LAST week was an interesting one for people who believe that corporations are entering a new era of openness where once jealously guarded pretences are being stripped bare to reveal the “authentic” soul of the company.
Both Time Warner Inc. and Yahoo Inc. stood naked in front of millions when their internal management workings were laid bare in the pages of the Wall Street Journal, the New York Times and a scores of blogs and websites.
First up, Time Warner, which fired Jonathan Miller, head of the company’s AOL division on Wednesday. This sparked the public spectacle resignation of Jason Calacanis, a blog entrepreneur who ran AOL’s Netscape division.
Calacanis wrote a long and emotional ode to his ousted mentor on his personal blog calling it “a very sad day.” As for his own resignation, the outspoken Calacanis, who sold his Weblogs Inc. network to AOL last year, offered a terse “no comment” to his blog readers after the popular TechCrunch blog reported he had quit.
After widespread speculation rippled across the blogosphere for several hours, Calacanis chose to confirm his departure from AOL to the New York Times. In that brief interview, he broke what many would regard as a taboo against questioning your former bosses in public.
Calacanis told the Times that he was “perplexed” by the timing of Miller’s firing. “Why now,” he asked, a reference to AOL’s recent improved performance amid a difficult transition from a subscription-based to an advertising-driven business.
Likely To Become More Common
Commenting on the unusually public nature of the events, ZDNet executive editor David Berlind said in a blog post that such public airing of the corporate dirty laundry was likely to become more common.
“The veil of secrecy that often cloaks corporate culture — especially during times of change — is about be blown away by a new generation of open communicators one of which is Calacanis,” said Berlind.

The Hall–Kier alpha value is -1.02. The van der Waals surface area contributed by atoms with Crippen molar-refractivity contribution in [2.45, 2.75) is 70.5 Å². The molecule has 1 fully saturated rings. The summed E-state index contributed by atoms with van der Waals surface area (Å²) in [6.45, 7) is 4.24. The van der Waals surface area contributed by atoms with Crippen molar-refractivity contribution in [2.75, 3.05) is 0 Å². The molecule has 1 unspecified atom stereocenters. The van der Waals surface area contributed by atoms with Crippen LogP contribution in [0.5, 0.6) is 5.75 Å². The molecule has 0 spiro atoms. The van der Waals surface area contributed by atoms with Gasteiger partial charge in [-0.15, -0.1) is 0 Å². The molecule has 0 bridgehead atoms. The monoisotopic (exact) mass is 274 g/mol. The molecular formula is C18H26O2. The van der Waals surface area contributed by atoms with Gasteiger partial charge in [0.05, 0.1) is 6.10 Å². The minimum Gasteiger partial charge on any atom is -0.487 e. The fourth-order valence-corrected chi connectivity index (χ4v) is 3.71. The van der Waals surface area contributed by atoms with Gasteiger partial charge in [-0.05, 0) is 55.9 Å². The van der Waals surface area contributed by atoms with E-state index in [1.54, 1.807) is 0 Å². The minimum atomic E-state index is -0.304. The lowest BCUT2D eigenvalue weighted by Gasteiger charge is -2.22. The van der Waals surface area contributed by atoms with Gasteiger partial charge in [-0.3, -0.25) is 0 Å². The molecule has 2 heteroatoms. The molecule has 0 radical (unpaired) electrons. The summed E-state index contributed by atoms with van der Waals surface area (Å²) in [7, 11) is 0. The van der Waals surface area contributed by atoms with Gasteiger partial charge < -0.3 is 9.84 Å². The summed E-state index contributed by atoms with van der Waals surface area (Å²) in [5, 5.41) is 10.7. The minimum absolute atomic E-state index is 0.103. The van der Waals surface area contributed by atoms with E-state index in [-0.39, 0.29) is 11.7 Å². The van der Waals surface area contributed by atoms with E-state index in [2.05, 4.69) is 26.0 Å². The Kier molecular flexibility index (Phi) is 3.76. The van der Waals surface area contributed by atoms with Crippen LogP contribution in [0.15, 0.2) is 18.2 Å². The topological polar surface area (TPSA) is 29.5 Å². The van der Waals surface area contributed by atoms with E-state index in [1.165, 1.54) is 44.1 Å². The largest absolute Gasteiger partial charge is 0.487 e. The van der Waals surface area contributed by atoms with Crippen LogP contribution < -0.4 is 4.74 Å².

If he is right, the public undressing of corporations is likely to have profound implications for how investors assess companies. It brings an unprecedented level of raw transparency to an area that has always been carefully dressed up and manicured. That’s a good thing.
“Your Stock Is A Short”
You can see that in the reaction of Roger Ehrenberg, a 17-year veteran of Wall Street and former President and CEO of DB Advisors LLC, a wholly-owned subsidiary of Deutsche Bank AG.
Writing on his blog Information Arbitrage, Ehrenberg, who now runs a company that aims to glean profitable insights from deep in the Web for traders and hedge funds, also questioned the timing of the AOL chief executive’s axing. Quoting the New York Times story as well as Calacanis’ blog post he wrote:
“In short, I believe the signal it sends is really, really bad, and will only serve to damage the nascent recovery happening over at AOL and the value of an asset that is critical to the Time Warner stock price.
“What did Jon Miller help create at AOL? CULTURE. What skills did he both display and cultivate in others? LEADERSHIP. This is a guy you show the door? And at a time so critical to the business unit’s turn-around? If you are a high-quality and sought-after employee at AOL today, are you inclined to stay under new management? I know I wouldn’t. I’d be pissed, depressed and utterly lacking in confidence about Time Warner management’s vision and efficacy. Unless I am missing something deeply profound in the facts about which I am aware, this change only serves to reinforce the series of missteps promulgated by Time Warner management over the past several years. It is all about culture and leadership, boys, and if it is these two attributes which you seemingly feel are so unimportant then you deserve neither Jon nor Jason in your firm. Or the top employees that were previously under their wings. And your stock is a short. Because any management team seemingly so out-of-touch with its employees and the market deserves little support – and neither does the stock.”